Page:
He of course meant there was a need to change in public perception of social and community responsibility and raise standards in all walks of life.
But none of the above would set aside the immense progress that India has made since it became an independent country on August 15, 1947 and a Republic less than three years later (on January 26) in 1950.
According to the May 2010 Report of the Federation of Indian Chambers of Commerce and Industry (FICCI), India’s GDP as at the end of March 2010 showed record growth of 8.6%, compared to 5.8% recorded during the corresponding period in 2009. Growth for fiscal 2009-2010 stood at 7.4%, up from 7.2% in fiscal 2008-2009.
International Investment Position (IIP) numbers grew by 17.6%, recording a sharp rise from 13.5% increase recorded a month earlier.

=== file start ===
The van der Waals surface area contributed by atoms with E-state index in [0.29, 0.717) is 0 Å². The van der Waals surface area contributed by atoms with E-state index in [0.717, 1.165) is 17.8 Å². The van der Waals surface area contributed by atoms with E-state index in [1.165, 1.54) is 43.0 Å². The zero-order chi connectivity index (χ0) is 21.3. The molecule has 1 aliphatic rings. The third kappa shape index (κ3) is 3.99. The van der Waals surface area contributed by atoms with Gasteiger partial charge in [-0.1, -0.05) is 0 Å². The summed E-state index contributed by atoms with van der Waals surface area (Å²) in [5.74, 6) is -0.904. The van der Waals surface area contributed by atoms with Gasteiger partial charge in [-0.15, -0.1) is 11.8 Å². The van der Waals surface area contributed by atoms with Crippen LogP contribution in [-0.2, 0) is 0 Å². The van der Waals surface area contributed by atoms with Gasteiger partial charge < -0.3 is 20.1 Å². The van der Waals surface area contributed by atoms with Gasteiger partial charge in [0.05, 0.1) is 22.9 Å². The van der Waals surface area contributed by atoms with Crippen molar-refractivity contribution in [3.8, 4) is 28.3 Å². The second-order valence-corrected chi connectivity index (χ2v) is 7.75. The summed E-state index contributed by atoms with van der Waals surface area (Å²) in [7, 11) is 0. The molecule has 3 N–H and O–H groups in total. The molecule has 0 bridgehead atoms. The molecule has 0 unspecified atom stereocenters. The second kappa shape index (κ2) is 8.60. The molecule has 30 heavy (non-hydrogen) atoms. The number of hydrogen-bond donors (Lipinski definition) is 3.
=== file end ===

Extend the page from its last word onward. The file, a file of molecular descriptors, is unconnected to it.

According to the Reserve Bank of India (RBI), April 2010 recorded growth in mining, manufacturing and electricity. The capital goods sector recorded 72.8% growth, indicating improved business confidence.
The consumer goods sector posted 14.4% growth, influenced by growth in consumer durables, while 15 out of the 17 industry sectors witnessed positive growth.
“Growth in six core infrastructure industries accelerated by 5.1% in April 2010, compared to 3.7% recorded during the corresponding period in 2009,” RBI said, attributing it to high performance in finished steel, crude petroleum and petroleum refinery sectors.
The Indian economy was not immune to inflationary pressures orchestrated by deficit financing, runaway growth in demand and other factors. Inflation reached 9.6% in April 2010, a sharp rise compared to 1.3 recorded in April 2009. According to RBI, the abnormal rise in the price index was influenced by rise in food and fuel prices.